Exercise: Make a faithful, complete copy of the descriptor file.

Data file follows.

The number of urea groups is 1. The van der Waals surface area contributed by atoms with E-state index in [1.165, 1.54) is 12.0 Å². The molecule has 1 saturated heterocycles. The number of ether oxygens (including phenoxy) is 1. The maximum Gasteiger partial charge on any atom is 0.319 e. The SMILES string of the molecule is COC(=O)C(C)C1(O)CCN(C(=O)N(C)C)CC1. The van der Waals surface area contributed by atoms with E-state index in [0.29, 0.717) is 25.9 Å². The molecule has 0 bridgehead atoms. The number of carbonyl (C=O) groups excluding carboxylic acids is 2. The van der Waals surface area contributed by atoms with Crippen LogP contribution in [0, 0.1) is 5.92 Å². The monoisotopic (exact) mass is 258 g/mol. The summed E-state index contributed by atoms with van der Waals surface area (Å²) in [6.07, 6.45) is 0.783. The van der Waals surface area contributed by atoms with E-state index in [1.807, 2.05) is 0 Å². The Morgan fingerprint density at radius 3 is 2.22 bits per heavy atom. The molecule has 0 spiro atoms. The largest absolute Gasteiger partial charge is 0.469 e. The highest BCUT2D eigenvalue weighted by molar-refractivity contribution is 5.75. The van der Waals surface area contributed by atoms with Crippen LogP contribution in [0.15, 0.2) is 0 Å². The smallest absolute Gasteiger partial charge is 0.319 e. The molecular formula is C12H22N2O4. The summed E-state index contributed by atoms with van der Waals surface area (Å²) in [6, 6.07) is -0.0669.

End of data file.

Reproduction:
The number of urea groups is 1. The van der Waals surface area contributed by atoms with E-state index in [1.165, 1.54) is 12.0 Å². The molecule has 1 saturated heterocycles. The number of ether oxygens (including phenoxy) is 1. The maximum Gasteiger partial charge on any atom is 0.319 e. The SMILES string of the molecule is COC(=O)C(C)C1(O)CCN(C(=O)N(C)C)CC1. The van der Waals surface area contributed by atoms with E-state index in [0.29, 0.717) is 25.9 Å². The molecule has 0 bridgehead atoms. The number of carbonyl (C=O) groups excluding carboxylic acids is 2. The van der Waals surface area contributed by atoms with Crippen LogP contribution in [0, 0.1) is 5.92 Å². The monoisotopic (exact) mass is 258 g/mol. The summed E-state index contributed by atoms with van der Waals surface area (Å²) in [6.07, 6.45) is 0.783. The van der Waals surface area contributed by atoms with E-state index in [1.807, 2.05) is 0 Å². The Morgan fingerprint density at radius 3 is 2.22 bits per heavy atom. The molecule has 0 spiro atoms. The largest absolute Gasteiger partial charge is 0.469 e. The highest BCUT2D eigenvalue weighted by molar-refractivity contribution is 5.75. The van der Waals surface area contributed by atoms with Crippen LogP contribution in [0.15, 0.2) is 0 Å². The smallest absolute Gasteiger partial charge is 0.319 e. The molecular formula is C12H22N2O4. The summed E-state index contributed by atoms with van der Waals surface area (Å²) in [6, 6.07) is -0.0669.